One sweet ride.
September 1, 2011 § 14 Comments
Some of us wear bodies that feel borrowed, like someone else has dressed us—for life.
Some get bodies that are defective or just plain ugly.
But in terms of function, they’re all the same. A body is a vehicle; it’s just that some of us rattle around on roller skates, while others tool in Maseratis.
The distribution system seems random and not particularly fair, but there is no Better Business Bureau with which to lodge a complaint.
Aside from the self inside the body we inhabit we interact with all other selves from the outside. The package that contains the self is the easiest thing to react to, to judge.
It’s easy to snap-judge and summarize someone based on how they clothe and care for their body—and that seems reasonable. The body is a billboard advertising the person hidden inside.
Bodies create possibilities and limits. My grandmother, a very large woman, would most often stay in the car when we went anywhere. Getting in and out and walking around were rarely worth the effort.
Conversely, when I was about eight, my best friend Linda had a visit from her cousin, also named Linda. Linda number two was what is known in the medical profession as double-jointed. The things her body did naturally sprained the entire neighborhood of young girls who tried to copy her.
Put the body in charge and it becomes its own universe, a self-contained loop of wants (coffee, ibuprofen, Häagen-Dazs) and complaints (arthritis, poor vision, zits). The body is a big fan of instant gratification: relief, comfort, sex, interesting substances. There are times when the self inside the body must rein the body in, and times when that self should just sit back and enjoy the ride.
My particular body is female, Caucasian, left-handed, blue-eyed. It could never do a cartwheel, not even during its prime cartwheel years (Linda number two sprained me good on that long-ago summer lawn).
From this particular body I view the world through the windows of a 5’6″ tower, an average height that allows me to look into most people’s eyes as opposed to down on their bald spots or up their noses. I sometimes wonder what it would be like to see the world from the vantage point of a cat or a crow or a giantess or a dwarf.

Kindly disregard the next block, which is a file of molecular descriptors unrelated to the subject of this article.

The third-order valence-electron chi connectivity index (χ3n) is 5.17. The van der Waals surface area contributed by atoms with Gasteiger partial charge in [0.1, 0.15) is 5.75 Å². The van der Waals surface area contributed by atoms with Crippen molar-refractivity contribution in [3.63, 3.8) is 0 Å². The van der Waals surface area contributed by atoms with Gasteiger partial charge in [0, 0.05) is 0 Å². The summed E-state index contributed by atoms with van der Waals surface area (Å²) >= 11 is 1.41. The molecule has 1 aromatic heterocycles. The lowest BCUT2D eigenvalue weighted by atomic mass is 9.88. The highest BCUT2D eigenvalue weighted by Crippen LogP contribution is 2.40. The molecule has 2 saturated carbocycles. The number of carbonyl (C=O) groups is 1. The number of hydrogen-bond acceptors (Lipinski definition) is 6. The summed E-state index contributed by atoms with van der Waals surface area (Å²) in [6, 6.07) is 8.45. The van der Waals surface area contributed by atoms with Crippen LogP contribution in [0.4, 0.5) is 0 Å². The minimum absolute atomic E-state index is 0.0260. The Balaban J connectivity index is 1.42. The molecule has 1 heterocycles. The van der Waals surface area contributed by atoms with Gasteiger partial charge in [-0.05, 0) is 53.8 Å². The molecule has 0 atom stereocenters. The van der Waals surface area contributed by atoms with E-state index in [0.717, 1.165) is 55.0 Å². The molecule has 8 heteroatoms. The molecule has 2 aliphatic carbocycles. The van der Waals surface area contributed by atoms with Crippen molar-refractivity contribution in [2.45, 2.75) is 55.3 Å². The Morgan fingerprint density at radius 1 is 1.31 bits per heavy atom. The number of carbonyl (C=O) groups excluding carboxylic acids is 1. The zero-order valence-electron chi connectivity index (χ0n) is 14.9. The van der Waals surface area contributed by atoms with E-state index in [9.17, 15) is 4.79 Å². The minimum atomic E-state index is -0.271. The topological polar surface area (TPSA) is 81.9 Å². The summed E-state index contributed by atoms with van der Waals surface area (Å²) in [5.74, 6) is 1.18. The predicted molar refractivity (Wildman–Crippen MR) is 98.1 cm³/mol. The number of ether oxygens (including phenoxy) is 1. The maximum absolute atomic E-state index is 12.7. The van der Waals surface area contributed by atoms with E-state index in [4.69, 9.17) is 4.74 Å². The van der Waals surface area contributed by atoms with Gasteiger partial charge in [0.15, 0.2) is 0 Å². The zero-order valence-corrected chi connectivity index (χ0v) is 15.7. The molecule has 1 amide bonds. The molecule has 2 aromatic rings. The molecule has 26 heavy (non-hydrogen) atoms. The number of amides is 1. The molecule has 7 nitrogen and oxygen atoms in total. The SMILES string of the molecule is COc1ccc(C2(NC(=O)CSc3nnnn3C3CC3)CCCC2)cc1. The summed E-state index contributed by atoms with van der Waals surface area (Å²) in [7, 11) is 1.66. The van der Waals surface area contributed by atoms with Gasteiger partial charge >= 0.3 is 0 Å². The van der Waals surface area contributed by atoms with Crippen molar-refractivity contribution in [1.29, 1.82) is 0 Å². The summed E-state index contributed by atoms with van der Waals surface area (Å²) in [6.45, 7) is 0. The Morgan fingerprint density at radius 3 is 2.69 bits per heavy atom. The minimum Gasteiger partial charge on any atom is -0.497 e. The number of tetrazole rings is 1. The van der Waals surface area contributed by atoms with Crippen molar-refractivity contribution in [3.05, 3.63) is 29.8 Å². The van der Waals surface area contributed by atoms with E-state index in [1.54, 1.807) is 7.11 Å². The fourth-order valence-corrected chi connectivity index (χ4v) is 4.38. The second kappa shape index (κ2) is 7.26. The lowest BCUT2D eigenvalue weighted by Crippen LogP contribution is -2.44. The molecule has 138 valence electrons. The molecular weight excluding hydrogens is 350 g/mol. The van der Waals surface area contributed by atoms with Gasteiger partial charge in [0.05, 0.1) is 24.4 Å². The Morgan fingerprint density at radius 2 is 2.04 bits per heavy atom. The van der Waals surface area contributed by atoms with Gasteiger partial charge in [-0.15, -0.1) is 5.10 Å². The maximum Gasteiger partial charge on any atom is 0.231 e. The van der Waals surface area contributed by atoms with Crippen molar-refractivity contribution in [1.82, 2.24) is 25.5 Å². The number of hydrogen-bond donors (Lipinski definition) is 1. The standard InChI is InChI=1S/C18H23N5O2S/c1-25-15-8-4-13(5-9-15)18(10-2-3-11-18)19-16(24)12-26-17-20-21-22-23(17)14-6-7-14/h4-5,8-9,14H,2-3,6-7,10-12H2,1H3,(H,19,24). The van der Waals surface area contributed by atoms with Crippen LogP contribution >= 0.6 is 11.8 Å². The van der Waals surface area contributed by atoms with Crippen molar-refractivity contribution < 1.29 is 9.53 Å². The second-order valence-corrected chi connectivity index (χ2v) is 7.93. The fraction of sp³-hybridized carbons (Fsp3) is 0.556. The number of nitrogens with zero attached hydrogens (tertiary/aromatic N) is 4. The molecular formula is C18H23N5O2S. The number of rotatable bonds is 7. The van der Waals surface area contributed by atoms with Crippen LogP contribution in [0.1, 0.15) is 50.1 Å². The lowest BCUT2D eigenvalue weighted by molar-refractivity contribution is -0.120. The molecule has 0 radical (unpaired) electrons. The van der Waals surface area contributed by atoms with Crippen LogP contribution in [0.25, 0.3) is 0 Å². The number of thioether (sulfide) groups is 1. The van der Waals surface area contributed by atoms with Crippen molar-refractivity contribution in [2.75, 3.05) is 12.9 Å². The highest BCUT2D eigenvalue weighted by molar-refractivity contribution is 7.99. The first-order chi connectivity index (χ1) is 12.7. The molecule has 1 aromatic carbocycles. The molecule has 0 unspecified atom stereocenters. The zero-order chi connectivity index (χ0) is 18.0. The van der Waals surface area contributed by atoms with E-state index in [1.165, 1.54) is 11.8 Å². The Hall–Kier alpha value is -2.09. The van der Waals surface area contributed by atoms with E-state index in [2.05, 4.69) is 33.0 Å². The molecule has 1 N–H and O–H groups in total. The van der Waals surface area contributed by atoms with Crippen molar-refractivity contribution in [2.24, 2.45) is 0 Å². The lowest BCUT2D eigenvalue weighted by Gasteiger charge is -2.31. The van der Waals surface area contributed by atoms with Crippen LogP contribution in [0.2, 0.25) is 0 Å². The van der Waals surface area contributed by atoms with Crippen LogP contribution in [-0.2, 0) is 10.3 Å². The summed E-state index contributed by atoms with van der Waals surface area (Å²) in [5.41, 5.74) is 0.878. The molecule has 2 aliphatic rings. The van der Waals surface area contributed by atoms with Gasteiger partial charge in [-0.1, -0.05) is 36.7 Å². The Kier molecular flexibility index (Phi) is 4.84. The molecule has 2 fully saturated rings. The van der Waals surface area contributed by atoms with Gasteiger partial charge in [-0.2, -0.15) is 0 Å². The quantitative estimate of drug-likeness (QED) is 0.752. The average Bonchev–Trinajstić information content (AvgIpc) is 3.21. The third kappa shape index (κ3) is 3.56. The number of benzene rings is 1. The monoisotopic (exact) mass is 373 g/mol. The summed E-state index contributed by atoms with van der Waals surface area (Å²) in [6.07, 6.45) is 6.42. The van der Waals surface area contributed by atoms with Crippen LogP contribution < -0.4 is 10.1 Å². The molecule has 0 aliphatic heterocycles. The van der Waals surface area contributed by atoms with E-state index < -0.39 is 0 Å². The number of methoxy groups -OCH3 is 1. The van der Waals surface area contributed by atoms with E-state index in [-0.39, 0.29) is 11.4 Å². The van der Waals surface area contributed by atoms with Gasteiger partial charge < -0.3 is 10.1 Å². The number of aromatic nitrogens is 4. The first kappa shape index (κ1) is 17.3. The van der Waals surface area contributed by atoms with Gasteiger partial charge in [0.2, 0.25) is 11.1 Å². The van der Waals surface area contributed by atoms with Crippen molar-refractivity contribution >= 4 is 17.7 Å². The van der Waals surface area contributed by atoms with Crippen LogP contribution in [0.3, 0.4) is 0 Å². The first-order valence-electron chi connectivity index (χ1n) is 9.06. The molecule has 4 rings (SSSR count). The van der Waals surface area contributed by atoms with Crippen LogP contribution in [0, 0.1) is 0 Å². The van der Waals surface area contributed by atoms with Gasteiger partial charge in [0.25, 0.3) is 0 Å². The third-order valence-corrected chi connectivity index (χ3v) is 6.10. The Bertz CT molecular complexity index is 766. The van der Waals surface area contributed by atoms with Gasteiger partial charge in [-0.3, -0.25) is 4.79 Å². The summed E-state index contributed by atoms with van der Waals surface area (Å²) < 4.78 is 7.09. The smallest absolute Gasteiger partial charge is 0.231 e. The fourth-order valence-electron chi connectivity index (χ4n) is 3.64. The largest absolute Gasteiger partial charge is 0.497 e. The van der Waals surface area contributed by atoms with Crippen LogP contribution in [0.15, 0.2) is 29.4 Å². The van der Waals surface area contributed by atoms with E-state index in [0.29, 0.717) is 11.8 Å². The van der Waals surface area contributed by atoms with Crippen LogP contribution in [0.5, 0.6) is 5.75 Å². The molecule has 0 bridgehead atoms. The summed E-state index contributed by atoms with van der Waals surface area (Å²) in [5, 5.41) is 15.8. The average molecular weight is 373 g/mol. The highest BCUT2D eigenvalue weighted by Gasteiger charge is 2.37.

Every body is hard-wired to age (gracefully or otherwise). A body is, after all, perishable.
The older I get the more I view my self as something separate from my body—and at the same time, the more I listen to my body’s small demands and try to treat it with kindness.
Something as simple as warm hands can be enough to placate my body, leaving my self to go about the business of dreaming and planning, storytelling and listening to the interior melodies that make up my own personal Muzak.
My body turned 60 last week. I’m grateful to it for being a low-maintenance, reliable, comfortable ride. The Toyota Echo in my driveway is the automotive equivalent of this body.
I know that sooner or later something’s going to go (the check engine light’s been on in the Echo for a while but I’ve ignored it—and I have a funny tingling sensation in my hands). I’ll take care of both sometime, but when it comes to a body, the owner has to be careful. Keep the body going, but don’t let it dominate.
The elderly often talk about their aches and pains the way they once spoke of their children. An aging body can become an all-consuming preoccupation.
Although the body is something we’re meant to leave behind, witnessing death firsthand has shown me how the body and self yearn to stay together for just a little longer. I don’t know which does the holding on most intensely. The body certainly has no future after death, but the self inside that body must cling too. After all, it is the body that gives us all we know of pleasure and love…chocolate…blue skies… Beethoven.
To hold each other and be held—although it will surely change–I hope that doesn’t die with the body.
And I hope that what I consider to be my self is not an artificial construct, an illusion created by my isolation in this body; I sometimes fear that the self is water in a glass. Break the glass, and the water returns to a general pool that I call, because I know no better term, the life force.
But maybe all I fear is the unknown.
If I don’t persist as an individual, perhaps I will experience the great relief of joining—or rejoining—a force so large and inclusive that loneliness will be only a shadowy memory.
It might feel like letting out a long-held breath.